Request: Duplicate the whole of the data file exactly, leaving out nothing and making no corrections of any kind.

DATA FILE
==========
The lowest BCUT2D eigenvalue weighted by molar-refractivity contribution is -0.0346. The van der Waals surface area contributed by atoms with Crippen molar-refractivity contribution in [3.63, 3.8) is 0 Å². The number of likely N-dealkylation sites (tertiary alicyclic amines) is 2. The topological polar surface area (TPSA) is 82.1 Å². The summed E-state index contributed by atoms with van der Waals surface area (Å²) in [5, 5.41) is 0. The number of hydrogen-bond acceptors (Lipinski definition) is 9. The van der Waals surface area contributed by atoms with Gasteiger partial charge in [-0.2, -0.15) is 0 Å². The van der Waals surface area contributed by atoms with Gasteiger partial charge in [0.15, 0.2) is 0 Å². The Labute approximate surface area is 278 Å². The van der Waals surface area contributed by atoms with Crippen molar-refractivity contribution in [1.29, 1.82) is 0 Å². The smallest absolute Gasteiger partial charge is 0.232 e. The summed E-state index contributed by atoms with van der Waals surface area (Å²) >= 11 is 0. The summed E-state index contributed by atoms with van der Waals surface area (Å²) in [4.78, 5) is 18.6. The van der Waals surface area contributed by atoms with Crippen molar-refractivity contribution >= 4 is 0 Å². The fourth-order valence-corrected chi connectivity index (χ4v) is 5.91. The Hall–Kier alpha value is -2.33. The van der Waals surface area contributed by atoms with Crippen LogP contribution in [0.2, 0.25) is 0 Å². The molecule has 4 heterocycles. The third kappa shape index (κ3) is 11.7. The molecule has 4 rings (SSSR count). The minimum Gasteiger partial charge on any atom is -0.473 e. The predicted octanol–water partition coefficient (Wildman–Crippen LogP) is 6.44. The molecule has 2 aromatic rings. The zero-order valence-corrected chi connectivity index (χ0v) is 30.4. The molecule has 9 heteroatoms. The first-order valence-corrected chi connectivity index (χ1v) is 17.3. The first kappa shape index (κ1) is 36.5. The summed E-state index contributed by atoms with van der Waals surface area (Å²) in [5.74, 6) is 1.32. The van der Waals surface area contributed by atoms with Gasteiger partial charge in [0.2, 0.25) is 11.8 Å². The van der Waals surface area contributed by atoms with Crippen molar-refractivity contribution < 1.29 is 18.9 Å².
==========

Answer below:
The lowest BCUT2D eigenvalue weighted by molar-refractivity contribution is -0.0346. The van der Waals surface area contributed by atoms with Crippen molar-refractivity contribution in [3.63, 3.8) is 0 Å². The number of likely N-dealkylation sites (tertiary alicyclic amines) is 2. The topological polar surface area (TPSA) is 82.1 Å². The summed E-state index contributed by atoms with van der Waals surface area (Å²) in [5, 5.41) is 0. The number of hydrogen-bond acceptors (Lipinski definition) is 9. The van der Waals surface area contributed by atoms with Gasteiger partial charge in [-0.2, -0.15) is 0 Å². The van der Waals surface area contributed by atoms with Gasteiger partial charge in [0.15, 0.2) is 0 Å². The Labute approximate surface area is 278 Å². The van der Waals surface area contributed by atoms with Crippen molar-refractivity contribution in [1.29, 1.82) is 0 Å². The smallest absolute Gasteiger partial charge is 0.232 e. The summed E-state index contributed by atoms with van der Waals surface area (Å²) >= 11 is 0. The summed E-state index contributed by atoms with van der Waals surface area (Å²) in [4.78, 5) is 18.6. The van der Waals surface area contributed by atoms with Crippen molar-refractivity contribution >= 4 is 0 Å². The fourth-order valence-corrected chi connectivity index (χ4v) is 5.91. The Hall–Kier alpha value is -2.33. The van der Waals surface area contributed by atoms with Crippen LogP contribution in [0.2, 0.25) is 0 Å². The molecule has 4 heterocycles. The third kappa shape index (κ3) is 11.7. The molecule has 4 rings (SSSR count). The minimum Gasteiger partial charge on any atom is -0.473 e. The predicted octanol–water partition coefficient (Wildman–Crippen LogP) is 6.44. The molecule has 2 aromatic rings. The zero-order valence-corrected chi connectivity index (χ0v) is 30.4. The molecule has 9 heteroatoms. The first-order valence-corrected chi connectivity index (χ1v) is 17.3. The first kappa shape index (κ1) is 36.5. The summed E-state index contributed by atoms with van der Waals surface area (Å²) in [5.74, 6) is 1.32. The van der Waals surface area contributed by atoms with Gasteiger partial charge in [0.2, 0.25) is 11.8 Å². The van der Waals surface area contributed by atoms with Crippen molar-refractivity contribution < 1.29 is 18.9 Å².